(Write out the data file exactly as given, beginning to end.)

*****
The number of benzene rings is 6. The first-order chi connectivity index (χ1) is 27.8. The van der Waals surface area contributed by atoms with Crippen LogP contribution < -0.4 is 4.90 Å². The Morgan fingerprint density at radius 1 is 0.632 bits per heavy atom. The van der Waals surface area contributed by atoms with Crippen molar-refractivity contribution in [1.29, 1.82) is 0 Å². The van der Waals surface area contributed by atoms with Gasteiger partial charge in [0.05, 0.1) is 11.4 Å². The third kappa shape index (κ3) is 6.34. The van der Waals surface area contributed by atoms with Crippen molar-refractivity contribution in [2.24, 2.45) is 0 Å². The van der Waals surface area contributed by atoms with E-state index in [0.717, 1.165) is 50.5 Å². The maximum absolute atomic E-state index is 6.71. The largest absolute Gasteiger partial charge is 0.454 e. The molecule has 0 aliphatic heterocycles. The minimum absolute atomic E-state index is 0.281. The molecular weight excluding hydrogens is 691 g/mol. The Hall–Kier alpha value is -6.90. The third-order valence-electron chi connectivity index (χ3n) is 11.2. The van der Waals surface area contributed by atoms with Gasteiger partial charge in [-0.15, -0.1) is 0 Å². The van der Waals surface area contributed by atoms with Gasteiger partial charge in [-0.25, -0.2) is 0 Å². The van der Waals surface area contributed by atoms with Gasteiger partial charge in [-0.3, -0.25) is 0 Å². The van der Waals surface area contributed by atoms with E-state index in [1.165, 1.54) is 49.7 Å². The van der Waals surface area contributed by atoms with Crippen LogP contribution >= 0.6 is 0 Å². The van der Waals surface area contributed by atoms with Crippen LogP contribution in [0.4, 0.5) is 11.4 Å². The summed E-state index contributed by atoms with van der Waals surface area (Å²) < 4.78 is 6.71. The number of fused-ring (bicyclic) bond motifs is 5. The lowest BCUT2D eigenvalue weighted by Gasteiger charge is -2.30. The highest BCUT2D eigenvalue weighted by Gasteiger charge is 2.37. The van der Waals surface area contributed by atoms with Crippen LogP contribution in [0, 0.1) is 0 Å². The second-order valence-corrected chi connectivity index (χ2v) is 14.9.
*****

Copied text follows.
The number of benzene rings is 6. The first-order chi connectivity index (χ1) is 27.8. The van der Waals surface area contributed by atoms with Crippen LogP contribution < -0.4 is 4.90 Å². The Morgan fingerprint density at radius 1 is 0.632 bits per heavy atom. The van der Waals surface area contributed by atoms with Crippen molar-refractivity contribution in [1.29, 1.82) is 0 Å². The van der Waals surface area contributed by atoms with Gasteiger partial charge in [0.05, 0.1) is 11.4 Å². The third kappa shape index (κ3) is 6.34. The van der Waals surface area contributed by atoms with Crippen molar-refractivity contribution in [2.24, 2.45) is 0 Å². The van der Waals surface area contributed by atoms with E-state index in [0.717, 1.165) is 50.5 Å². The maximum absolute atomic E-state index is 6.71. The largest absolute Gasteiger partial charge is 0.454 e. The molecule has 0 aliphatic heterocycles. The minimum absolute atomic E-state index is 0.281. The molecular weight excluding hydrogens is 691 g/mol. The Hall–Kier alpha value is -6.90. The third-order valence-electron chi connectivity index (χ3n) is 11.2. The van der Waals surface area contributed by atoms with Gasteiger partial charge in [-0.15, -0.1) is 0 Å². The van der Waals surface area contributed by atoms with Gasteiger partial charge in [-0.25, -0.2) is 0 Å². The van der Waals surface area contributed by atoms with Gasteiger partial charge in [-0.3, -0.25) is 0 Å². The van der Waals surface area contributed by atoms with E-state index in [1.165, 1.54) is 49.7 Å². The van der Waals surface area contributed by atoms with Crippen LogP contribution >= 0.6 is 0 Å². The van der Waals surface area contributed by atoms with Crippen LogP contribution in [0.4, 0.5) is 11.4 Å². The summed E-state index contributed by atoms with van der Waals surface area (Å²) < 4.78 is 6.71. The number of fused-ring (bicyclic) bond motifs is 5. The lowest BCUT2D eigenvalue weighted by Gasteiger charge is -2.30. The highest BCUT2D eigenvalue weighted by Gasteiger charge is 2.37. The van der Waals surface area contributed by atoms with Crippen LogP contribution in [0, 0.1) is 0 Å². The second-order valence-corrected chi connectivity index (χ2v) is 14.9.